Published on March 1, 2017.

Judge finds in favor of NFPA in copyright lawsuit

Court ruling protects process vital to the continued development of public health and safety standards

WASHINGTON, D.C. — A judge has ruled in favor of NFPA and two other standards development organizations (SDOs) that sought to halt the systematic infringement of copyrighted codes and standards.

On February 2, the United States District Court for the District of Columbia granted a motion for summary judgment filed by NFPA, ASTM International, and ASHRAE. The ruling permanently prohibits Public.Resource.org from its previous practice of posting numerous copyrighted codes and standards online, an infringement of the material’s copyright. The ruling vindicates the long-standing public-private partnership by which government entities may, if they choose, incorporate by reference high-quality safety codes and standards such as those produced by NFPA.

“We are very pleased with the court’s thoughtful and well-reasoned decision, which recognizes the importance of a time-tested process that serves governments and individuals well and is vital to public health and safety,” said Jim Pauley, president of NFPA.

The history of not-for-profit SDOs developing voluntary consensus standards goes back more than a century. Governments, businesses, and individuals across the country rely on a wide variety of works, from product specifications and installation methods to safety codes and standards. SDOs, not resource-constrained governmental agencies, underwrite the substantial costs of developing standards.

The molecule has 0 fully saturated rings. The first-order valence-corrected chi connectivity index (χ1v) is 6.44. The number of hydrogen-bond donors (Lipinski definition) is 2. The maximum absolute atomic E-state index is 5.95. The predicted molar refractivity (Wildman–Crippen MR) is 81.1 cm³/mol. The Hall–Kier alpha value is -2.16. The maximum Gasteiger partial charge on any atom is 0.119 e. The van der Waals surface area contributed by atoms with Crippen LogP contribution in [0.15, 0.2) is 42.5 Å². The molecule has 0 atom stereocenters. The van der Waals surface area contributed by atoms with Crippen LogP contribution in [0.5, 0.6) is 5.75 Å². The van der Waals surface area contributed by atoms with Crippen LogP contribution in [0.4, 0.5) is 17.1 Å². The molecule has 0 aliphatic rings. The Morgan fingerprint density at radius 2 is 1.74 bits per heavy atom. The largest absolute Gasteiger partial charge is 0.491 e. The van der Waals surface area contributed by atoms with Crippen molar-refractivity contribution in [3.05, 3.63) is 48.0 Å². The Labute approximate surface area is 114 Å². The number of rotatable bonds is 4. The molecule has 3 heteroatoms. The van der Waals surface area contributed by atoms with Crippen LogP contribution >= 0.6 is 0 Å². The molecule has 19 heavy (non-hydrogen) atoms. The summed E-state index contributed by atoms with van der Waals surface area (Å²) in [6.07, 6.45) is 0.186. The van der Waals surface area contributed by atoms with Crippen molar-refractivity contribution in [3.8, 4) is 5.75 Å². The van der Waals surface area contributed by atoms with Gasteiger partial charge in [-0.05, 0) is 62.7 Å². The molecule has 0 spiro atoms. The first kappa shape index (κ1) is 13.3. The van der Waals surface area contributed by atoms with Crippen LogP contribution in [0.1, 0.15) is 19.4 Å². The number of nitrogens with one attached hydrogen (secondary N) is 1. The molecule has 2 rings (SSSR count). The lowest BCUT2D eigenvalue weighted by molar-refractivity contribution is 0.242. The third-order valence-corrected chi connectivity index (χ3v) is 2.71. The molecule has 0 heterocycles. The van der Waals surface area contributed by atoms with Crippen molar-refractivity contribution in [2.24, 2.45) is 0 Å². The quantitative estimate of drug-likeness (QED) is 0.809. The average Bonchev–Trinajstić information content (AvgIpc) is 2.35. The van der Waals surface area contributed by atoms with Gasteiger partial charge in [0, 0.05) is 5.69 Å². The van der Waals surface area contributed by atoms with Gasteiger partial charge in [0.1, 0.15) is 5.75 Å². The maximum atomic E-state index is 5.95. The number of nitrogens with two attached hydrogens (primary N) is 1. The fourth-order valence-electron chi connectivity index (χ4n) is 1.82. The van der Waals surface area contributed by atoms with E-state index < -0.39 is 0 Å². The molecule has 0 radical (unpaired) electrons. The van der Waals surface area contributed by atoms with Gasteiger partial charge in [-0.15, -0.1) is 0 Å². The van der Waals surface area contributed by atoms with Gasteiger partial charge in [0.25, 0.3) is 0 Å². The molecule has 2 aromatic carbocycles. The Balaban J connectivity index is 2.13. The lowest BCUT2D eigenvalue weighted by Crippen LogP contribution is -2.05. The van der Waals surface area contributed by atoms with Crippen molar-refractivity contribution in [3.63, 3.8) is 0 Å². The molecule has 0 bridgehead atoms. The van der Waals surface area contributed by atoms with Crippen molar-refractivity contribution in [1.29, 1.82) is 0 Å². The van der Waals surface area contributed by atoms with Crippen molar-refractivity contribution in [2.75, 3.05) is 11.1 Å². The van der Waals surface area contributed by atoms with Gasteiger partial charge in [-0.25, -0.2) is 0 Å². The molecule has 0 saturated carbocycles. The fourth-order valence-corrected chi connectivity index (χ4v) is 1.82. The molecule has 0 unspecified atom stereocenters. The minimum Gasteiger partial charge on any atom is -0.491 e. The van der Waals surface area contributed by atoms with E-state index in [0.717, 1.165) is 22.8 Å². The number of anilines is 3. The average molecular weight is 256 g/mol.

“The court’s ruling means federal, state, and local agencies can continue to rely on not-for-profit SDOs to develop voluntary consensus standards at the highest level of excellence and at minimal cost to government,” said Kathie Morgan, president of ASTM International.

SDOs pay for the standard development process and invest in new standards with the money earned selling and licensing their copyrighted works. This model allows SDOs to remain independent of special interests and to develop up-to-date, high-quality standards. It also allows the U.S. government, and governments at all levels, the freedom to decide whether to incorporate these standards by reference without a drain on their limited resources. The unauthorized posting of these documents online, in violation of copyright, represented a significant threat to this proven model.

“We and many other SDOs already provide free online access to many standards as part of our commitment to safety,” said Timothy G. Wentz, president of ASHRAE’s board of directors. “Preventing the infringement of copyrighted material will allow not-for-profit SDOs to continue meeting the needs of the people and jurisdictions we serve.”

For more information about this issue, please visit nfpa.org/codes-and-standards. To view any NFPA code or standard for free online, visit nfpa.org/freeaccess.